By, Amber Seitz

By, Eric Skrum

Last updated 04/02/2020 at 4:00 PM.

By, Eric Skrum

 The Wisconsin Bankers Association offers for your use the following consumer education column. Your bank is free to use this as a community column in your local newspaper, a letter to the editor, a press release or in any other way you see fit. The purpose is to give our members an easy-to-use tool for promoting the banking industry to Wisconsin's communities. An archive of Consumer Columns is available, as well. 

So, you heard you’re getting a $1,200 check from the government. Hurray! … Wait? How is this going to work, exactly?

1: How to get your economic impact payment.
Now that the CARES Act is law, information—and misinformation—is flying around about when, how, and who will receive economic impact payments from the IRS and Treasury Department. Here’s a rundown of the essentials, straight from the source:

  • When: Payments will be distributed automatically beginning in April 2020.
  • Who: Tax filers with adjusted gross income up to $75,000 for individuals and up to $150,000 for married couples filing joint returns will receive the full payment of $1,200 for individuals or $2,400 for married couples, with an additional $500 per child. If you filed with more income than that, the payment phases out by $5 for each $100 above the cap, up to $99,000 for individuals and $198,000 for joint filers.
  • How: If you’ve filed a tax return in the past two years (2018 or 2019), you don’t need to do anything. The IRS will direct deposit your payment if you received a refund via direct deposit. If not, the IRS will mail you a check. Need the cash sooner? The Treasury is developing a web portal to allow secure payment via direct deposit. Stay tuned.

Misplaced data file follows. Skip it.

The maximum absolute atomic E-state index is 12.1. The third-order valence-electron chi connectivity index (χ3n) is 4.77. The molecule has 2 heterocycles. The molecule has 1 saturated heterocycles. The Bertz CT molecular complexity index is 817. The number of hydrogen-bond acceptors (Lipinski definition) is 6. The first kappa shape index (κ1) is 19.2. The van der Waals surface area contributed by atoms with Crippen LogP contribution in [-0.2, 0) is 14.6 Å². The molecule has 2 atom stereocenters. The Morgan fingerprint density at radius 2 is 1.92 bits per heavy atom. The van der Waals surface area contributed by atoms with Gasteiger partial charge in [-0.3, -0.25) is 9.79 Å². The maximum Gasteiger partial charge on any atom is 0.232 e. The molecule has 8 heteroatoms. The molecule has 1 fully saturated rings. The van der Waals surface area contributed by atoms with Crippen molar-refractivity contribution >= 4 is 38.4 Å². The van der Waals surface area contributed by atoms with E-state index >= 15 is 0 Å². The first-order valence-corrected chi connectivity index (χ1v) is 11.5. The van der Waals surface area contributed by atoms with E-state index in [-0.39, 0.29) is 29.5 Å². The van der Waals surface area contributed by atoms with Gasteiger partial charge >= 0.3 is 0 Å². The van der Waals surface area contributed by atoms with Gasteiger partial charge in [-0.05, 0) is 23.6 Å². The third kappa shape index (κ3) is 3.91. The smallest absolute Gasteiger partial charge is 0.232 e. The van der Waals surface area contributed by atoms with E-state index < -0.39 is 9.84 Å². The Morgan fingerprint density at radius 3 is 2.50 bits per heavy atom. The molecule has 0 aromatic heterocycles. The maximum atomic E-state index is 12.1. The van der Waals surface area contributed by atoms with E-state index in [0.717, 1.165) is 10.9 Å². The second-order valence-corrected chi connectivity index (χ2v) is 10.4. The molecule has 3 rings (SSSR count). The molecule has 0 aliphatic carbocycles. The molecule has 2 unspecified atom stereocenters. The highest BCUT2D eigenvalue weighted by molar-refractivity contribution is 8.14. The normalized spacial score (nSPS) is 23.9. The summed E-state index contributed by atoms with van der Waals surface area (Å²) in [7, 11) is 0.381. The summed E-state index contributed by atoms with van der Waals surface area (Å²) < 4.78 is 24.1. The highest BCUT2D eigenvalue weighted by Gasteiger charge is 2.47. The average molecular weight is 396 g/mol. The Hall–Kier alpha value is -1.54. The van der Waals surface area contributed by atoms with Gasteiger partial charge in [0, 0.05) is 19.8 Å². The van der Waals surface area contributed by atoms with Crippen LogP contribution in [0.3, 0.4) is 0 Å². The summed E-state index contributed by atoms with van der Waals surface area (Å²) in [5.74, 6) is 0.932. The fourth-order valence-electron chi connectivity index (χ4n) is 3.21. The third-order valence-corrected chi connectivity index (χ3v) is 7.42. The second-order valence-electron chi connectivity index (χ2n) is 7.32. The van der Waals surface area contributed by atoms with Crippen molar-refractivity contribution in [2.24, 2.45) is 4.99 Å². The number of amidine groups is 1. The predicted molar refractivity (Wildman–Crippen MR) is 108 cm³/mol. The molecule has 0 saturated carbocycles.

If you haven’t filed a tax return, you’ll need to file a simple 2019 return in order to receive your funds.

2: The scammers are at it again.
Bad actors are always out there to take advantage of a crisis. Use the following tips to help protect yourself and your loved ones from becoming a victim:

  • What do the IRS, your bank, and the U.S. Treasury all have in common? None of them will call or email you to get your bank account information in order to mail you a check or direct deposit your funds.
  • If you do get a call or email, hang up and/or delete it. If you think it might be legitimate, end the conversation and contact your bank (or the IRS/Treasury/whoever is claiming to contact you) using the contact information you already have on hand (from bank statements, bills, etc.).
  • Never give out any personal information unless you initiated the conversation.

If you have any questions, contact your bank directly using the phone number you have on file for them, not a number given to you by a potential scammer.

3: Your money is safe in the bank.
If you have scared friends and/or relatives, remind them that the safest place for their cash is in an insured bank or credit union, not under the mattress. Even during “Safer At Home” restrictions, your money will always be available to you. Wisconsin’s banks pay for deposit insurance to keep your cash safe. Many institutions also have robust online and/or mobile systems that allow you to access your funds remotely, and many branches remain open for drive-through service. View a map of the Wisconsin banks with open lobbies or drive-through locations and other helpful resources at www.wisbank.com/COVID-19.

The biggest takeaway for consumers during this challenging time: whether you are a small business owner, furloughed worker, or worried parent trying to homeschool and pay a mortgage at the same time, your bank is ready to step up and help. Reach out and let your banker know what you need.

An archive of Consumer Columns is available here on WBA's website.

By, Amber Seitz

Below is an updated FAQ for bankers and lenders regarding SBA Paycheck Protection Program loans.

Last updated March 5, 2021 at 9:00 a.m.

If you have been on this page for any extended period of time, please refresh your page to view the most up-to-date version of this information as this page is regularly updated.

By, Amber Seitz